This won’t be a long post. Because, what exactly does one write about someone you never knew, but who made you laugh, think and cry more than anyone else in your life?
Robin Williams died today at the age of 63 from apparent self-asphyxiation. Excepting people I’ve known, the news of his death has probably saddened me more than any other that I can remember.
Dead Poet’s Society is the first movie of his that I can remember really making me think. It came out in 1989, when I was 12, and while I was already a reader at that age, it probably did more to inspire me to literary pursuits than any other single story, read, heard or viewed. (Which is why I don’t give much credence to people who say that movies and television ruin readers, or any other similarly inane arguments.)
Good Will Hunting still holds my personal record for the movie seen the most number of times in a theater.
I won’t go through all the movies of his I liked, there are just too many. But here’s what I’ll do.
On Facebook and Twitter, I gave my own little tribute, a picture of myself (the same as that above) standing on a desk with the hashtag #OCaptainMyCaptain. It’s the honor that the students give John Keating (played by Williams) when he is forced to leave their school in Dead Poets Society. I can’t think of a better way to symbolically send Robin off into the Great Whereafter. For now he’s part of the Society, and his poetry will live on with that of the greats.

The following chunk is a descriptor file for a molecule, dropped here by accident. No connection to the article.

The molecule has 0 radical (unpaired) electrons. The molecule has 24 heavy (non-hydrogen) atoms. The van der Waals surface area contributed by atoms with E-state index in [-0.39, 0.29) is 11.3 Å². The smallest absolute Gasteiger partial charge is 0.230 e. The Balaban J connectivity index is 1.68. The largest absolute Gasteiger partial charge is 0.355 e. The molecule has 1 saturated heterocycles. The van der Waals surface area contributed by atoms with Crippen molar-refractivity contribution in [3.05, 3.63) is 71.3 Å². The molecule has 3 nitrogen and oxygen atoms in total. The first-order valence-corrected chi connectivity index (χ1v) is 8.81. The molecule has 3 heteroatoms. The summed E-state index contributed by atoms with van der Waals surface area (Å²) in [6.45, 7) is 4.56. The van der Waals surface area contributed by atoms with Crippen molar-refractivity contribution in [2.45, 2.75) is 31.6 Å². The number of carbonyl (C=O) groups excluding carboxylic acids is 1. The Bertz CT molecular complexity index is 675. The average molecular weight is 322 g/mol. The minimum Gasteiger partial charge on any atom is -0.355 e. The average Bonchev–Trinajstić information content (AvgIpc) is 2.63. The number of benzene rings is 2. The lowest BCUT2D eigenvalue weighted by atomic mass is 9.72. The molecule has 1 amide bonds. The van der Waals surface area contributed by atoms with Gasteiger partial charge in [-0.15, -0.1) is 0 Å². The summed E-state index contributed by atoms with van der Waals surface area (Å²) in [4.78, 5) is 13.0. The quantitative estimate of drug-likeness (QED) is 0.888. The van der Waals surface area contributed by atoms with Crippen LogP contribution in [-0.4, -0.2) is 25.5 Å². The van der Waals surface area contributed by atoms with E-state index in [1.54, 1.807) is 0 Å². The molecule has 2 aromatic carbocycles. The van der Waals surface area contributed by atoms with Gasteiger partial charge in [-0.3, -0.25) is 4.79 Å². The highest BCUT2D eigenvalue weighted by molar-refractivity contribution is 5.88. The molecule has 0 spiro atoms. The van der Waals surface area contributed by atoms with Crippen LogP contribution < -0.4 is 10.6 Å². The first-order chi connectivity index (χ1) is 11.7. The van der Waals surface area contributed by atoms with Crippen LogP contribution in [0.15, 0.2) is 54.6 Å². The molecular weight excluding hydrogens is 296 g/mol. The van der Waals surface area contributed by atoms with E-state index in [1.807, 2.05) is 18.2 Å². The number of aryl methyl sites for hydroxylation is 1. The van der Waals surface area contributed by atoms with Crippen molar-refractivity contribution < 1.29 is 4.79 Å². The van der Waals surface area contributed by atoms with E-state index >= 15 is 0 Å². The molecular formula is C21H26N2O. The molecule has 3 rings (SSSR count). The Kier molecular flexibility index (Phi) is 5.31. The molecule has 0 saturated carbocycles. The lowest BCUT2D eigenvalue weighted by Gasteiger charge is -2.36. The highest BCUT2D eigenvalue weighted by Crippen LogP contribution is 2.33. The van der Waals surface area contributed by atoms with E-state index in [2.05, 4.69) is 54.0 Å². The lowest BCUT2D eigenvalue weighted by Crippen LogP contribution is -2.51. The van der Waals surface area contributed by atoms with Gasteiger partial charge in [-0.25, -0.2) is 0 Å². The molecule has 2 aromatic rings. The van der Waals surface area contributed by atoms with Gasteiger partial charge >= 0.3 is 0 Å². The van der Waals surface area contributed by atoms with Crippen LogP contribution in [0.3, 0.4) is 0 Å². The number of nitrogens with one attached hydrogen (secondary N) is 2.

I’d love it if some others joined in and shared this tribute with me. If you do, please be safe and only stand on a desk, table, chair or some other piece of furniture that you know is sturdy and will support you.
P.S. Here’s the Walt Whitman poem from where the phrase is taken:
O Captain! My Captain! our fearful trip is done;
The ship has weather’d every rack, the prize we sought is won;
The port is near, the bells I hear, the people all exulting,
While follow eyes the steady keel, the vessel grim and daring:
But O heart! heart! heart!
O the bleeding drops of red,
Where on the deck my Captain lies,
Fallen cold and dead.
O Captain! My Captain! rise up and hear the bells;
Rise up—for you the flag is flung—for you the bugle trills;
For you bouquets and ribbon’d wreaths—for you the shores a-crowding;
For you they call, the swaying mass, their eager faces turning;
Here captain! dear father!
This arm beneath your head;
It is some dream that on the deck,
You’ve fallen cold and dead.
My Captain does not answer, his lips are pale and still;
My father does not feel my arm, he has no pulse nor will;
The ship is anchor’d safe and sound, its voyage closed and done;
From fearful trip, the victor ship, comes in with object won;
Exult, O shores, and ring, O bells!
But I, with mournful tread,
Walk the deck my captain lies,
Fallen cold and dead.